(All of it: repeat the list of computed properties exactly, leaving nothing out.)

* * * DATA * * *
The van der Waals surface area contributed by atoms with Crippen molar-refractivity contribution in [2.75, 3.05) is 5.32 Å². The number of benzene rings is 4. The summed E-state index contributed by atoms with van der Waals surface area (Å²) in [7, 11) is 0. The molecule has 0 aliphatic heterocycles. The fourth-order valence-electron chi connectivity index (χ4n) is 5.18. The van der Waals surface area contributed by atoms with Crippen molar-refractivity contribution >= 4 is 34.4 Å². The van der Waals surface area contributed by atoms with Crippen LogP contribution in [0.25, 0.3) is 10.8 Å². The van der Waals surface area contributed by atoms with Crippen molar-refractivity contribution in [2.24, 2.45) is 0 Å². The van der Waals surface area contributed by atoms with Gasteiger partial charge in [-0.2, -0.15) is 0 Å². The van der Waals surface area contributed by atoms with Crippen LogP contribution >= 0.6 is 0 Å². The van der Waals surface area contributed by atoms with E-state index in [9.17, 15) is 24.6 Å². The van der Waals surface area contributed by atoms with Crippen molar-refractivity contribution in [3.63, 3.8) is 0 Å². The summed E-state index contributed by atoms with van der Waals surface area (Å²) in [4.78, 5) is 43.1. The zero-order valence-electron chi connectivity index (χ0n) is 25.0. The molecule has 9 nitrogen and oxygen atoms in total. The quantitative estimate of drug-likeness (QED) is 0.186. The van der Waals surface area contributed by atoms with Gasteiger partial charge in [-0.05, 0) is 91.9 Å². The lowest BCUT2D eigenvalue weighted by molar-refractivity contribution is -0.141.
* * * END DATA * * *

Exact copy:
The van der Waals surface area contributed by atoms with Crippen molar-refractivity contribution in [2.75, 3.05) is 5.32 Å². The number of benzene rings is 4. The summed E-state index contributed by atoms with van der Waals surface area (Å²) in [7, 11) is 0. The molecule has 0 aliphatic heterocycles. The fourth-order valence-electron chi connectivity index (χ4n) is 5.18. The van der Waals surface area contributed by atoms with Crippen molar-refractivity contribution >= 4 is 34.4 Å². The van der Waals surface area contributed by atoms with Crippen LogP contribution in [0.25, 0.3) is 10.8 Å². The van der Waals surface area contributed by atoms with Crippen molar-refractivity contribution in [2.24, 2.45) is 0 Å². The van der Waals surface area contributed by atoms with Gasteiger partial charge in [-0.2, -0.15) is 0 Å². The van der Waals surface area contributed by atoms with Crippen LogP contribution >= 0.6 is 0 Å². The van der Waals surface area contributed by atoms with E-state index in [9.17, 15) is 24.6 Å². The van der Waals surface area contributed by atoms with Crippen molar-refractivity contribution in [3.63, 3.8) is 0 Å². The summed E-state index contributed by atoms with van der Waals surface area (Å²) in [4.78, 5) is 43.1. The zero-order valence-electron chi connectivity index (χ0n) is 25.0. The molecule has 9 nitrogen and oxygen atoms in total. The quantitative estimate of drug-likeness (QED) is 0.186. The van der Waals surface area contributed by atoms with Gasteiger partial charge in [-0.05, 0) is 91.9 Å². The lowest BCUT2D eigenvalue weighted by molar-refractivity contribution is -0.141.